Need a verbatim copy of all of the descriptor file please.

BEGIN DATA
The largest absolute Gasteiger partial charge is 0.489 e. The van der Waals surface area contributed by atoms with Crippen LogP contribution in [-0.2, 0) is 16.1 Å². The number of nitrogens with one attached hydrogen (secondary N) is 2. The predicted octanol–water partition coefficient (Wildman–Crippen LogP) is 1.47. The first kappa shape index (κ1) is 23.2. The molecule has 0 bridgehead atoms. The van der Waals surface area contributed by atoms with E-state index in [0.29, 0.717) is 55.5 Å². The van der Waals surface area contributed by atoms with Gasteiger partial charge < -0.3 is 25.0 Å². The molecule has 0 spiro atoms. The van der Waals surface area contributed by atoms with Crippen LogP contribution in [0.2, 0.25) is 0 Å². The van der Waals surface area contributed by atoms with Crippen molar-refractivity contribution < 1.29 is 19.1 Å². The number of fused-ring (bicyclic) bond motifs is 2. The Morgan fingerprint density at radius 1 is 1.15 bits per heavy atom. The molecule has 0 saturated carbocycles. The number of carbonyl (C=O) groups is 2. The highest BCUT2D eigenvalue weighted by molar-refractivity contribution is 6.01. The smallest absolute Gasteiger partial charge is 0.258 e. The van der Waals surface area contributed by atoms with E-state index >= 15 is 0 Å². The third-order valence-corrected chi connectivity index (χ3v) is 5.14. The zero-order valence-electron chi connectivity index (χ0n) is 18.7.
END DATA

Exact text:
The largest absolute Gasteiger partial charge is 0.489 e. The van der Waals surface area contributed by atoms with Crippen LogP contribution in [-0.2, 0) is 16.1 Å². The number of nitrogens with one attached hydrogen (secondary N) is 2. The predicted octanol–water partition coefficient (Wildman–Crippen LogP) is 1.47. The first kappa shape index (κ1) is 23.2. The molecule has 0 bridgehead atoms. The van der Waals surface area contributed by atoms with E-state index in [0.29, 0.717) is 55.5 Å². The van der Waals surface area contributed by atoms with Gasteiger partial charge < -0.3 is 25.0 Å². The molecule has 0 spiro atoms. The van der Waals surface area contributed by atoms with Crippen LogP contribution in [0.2, 0.25) is 0 Å². The van der Waals surface area contributed by atoms with Crippen molar-refractivity contribution < 1.29 is 19.1 Å². The number of fused-ring (bicyclic) bond motifs is 2. The Morgan fingerprint density at radius 1 is 1.15 bits per heavy atom. The molecule has 0 saturated carbocycles. The number of carbonyl (C=O) groups is 2. The highest BCUT2D eigenvalue weighted by molar-refractivity contribution is 6.01. The smallest absolute Gasteiger partial charge is 0.258 e. The van der Waals surface area contributed by atoms with E-state index >= 15 is 0 Å². The third-order valence-corrected chi connectivity index (χ3v) is 5.14. The zero-order valence-electron chi connectivity index (χ0n) is 18.7.